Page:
Senior Director of State Fiscal Research
While Dr. Martin Luther King, Jr. is best known for his inspirational leadership in bringing down legal barriers to civil rights for Black Americans and other people of color, he also emphasized the need to reduce poverty and expand opportunity to achieve true racial justice. This MLK Day, we would do well to remember that state tax codes are a critical lever for policymakers not only to reduce poverty and expand opportunity, but to advance racial justice.
States and local governments account for nearly half of all domestic public-sector spending and most of the funding for education and certain other investments important for economic health. How states and localities raise and spend revenue, including what services they finance, therefore has major implications for racial justice, especially given the extreme income and wealth disparities by race. (See chart.)
People of color have made progress in many areas in recent decades, but state and local tax policies are partly to blame for sustaining racial disparities in power and wealth or even for exacerbating them. Many current policies, such as supermajority requirements to raise revenue (in place in 16 states) and arbitrary limits on property taxes (in place in 44 states), have their origins in explicit, historical efforts to hold back people of color, as we’ve explained. Other policy choices that are not explicitly race based, like an overreliance on regressive sales taxes to fund public services, add to the barriers that people of color can face.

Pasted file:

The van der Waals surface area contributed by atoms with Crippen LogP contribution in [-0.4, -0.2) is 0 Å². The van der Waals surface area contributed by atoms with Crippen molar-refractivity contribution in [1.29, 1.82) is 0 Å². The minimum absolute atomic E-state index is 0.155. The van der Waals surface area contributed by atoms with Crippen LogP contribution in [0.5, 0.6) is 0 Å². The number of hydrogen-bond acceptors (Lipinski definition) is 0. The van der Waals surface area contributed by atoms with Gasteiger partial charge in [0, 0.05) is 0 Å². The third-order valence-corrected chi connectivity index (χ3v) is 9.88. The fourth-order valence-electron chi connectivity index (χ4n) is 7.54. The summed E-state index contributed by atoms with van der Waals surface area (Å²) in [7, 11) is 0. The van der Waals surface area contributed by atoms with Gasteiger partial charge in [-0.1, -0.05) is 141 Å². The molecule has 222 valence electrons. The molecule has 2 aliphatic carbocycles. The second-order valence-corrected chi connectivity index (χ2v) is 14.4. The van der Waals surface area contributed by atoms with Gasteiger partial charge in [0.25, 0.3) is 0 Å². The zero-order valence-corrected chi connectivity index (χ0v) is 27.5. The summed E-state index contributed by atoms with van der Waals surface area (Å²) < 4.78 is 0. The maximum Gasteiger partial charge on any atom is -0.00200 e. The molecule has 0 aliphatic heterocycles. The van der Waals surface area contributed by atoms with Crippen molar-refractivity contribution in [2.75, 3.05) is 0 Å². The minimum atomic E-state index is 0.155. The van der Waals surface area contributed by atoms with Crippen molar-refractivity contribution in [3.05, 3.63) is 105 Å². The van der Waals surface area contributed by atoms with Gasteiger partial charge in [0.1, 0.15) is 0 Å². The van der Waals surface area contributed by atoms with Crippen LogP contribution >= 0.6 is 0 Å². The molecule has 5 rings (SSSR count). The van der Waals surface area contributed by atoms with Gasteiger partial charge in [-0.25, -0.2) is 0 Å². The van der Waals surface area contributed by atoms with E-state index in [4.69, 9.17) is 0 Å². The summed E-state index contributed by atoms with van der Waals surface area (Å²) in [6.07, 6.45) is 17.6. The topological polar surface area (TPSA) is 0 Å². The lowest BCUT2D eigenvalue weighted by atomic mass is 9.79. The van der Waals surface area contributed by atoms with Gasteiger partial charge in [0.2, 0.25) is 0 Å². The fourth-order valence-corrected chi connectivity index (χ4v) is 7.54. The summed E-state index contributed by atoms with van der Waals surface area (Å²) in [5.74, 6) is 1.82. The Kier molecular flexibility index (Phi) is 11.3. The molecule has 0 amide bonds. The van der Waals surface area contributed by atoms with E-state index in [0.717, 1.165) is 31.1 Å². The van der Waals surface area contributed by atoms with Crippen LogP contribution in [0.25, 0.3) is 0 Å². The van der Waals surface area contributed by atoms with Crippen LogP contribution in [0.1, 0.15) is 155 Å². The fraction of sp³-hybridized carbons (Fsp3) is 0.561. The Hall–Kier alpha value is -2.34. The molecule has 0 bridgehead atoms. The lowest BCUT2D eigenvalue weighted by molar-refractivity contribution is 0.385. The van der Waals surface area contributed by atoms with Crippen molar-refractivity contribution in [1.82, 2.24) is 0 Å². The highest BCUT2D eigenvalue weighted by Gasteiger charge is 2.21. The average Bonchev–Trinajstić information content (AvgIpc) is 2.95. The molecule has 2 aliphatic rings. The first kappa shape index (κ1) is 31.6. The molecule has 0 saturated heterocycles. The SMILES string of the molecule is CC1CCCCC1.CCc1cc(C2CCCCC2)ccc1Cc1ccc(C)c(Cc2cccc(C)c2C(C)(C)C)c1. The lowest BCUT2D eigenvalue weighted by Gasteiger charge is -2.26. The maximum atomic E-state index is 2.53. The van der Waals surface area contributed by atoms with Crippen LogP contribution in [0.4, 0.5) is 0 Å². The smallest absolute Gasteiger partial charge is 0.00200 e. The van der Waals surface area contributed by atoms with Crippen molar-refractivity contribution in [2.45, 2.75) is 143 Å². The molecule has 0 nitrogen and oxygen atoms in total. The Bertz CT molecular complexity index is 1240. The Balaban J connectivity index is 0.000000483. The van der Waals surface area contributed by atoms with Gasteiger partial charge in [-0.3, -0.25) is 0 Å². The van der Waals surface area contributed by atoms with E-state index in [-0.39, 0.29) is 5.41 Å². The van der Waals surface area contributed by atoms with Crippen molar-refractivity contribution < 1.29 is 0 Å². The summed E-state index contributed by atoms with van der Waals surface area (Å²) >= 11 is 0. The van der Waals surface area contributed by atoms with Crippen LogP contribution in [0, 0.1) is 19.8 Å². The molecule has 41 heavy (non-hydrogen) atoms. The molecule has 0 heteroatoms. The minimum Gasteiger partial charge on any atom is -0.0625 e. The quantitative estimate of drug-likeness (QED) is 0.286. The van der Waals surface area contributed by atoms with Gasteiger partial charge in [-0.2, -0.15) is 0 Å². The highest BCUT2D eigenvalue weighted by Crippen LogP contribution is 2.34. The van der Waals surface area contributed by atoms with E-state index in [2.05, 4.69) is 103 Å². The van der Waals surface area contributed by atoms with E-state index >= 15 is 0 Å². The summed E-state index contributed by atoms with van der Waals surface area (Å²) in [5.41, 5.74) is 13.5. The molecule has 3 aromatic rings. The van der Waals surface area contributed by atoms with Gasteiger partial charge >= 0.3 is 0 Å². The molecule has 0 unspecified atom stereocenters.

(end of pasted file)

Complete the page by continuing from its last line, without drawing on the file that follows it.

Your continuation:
The good news is that states can help overcome these racial inequities by improving their tax codes and better funding public services like schools, health care, and infrastructure. While states’ specific needs may vary, lawmakers should fix upside-down tax codes that ask families with lower incomes to pay a larger share of their income in state and local taxes than their high-income peers; raise sufficient revenue for equitable, sustained public investments; target those investments to best advance equity; and eliminate undemocratic decision-making policies like supermajority requirements and property tax limits.
If states work to improve their tax and budget policies and more adequately finance needed public services, the well-being and productivity of states’ workforces should improve, which in turn should broadly benefit state economies — helping achieve both racial and economic justice for low-income and working people across America.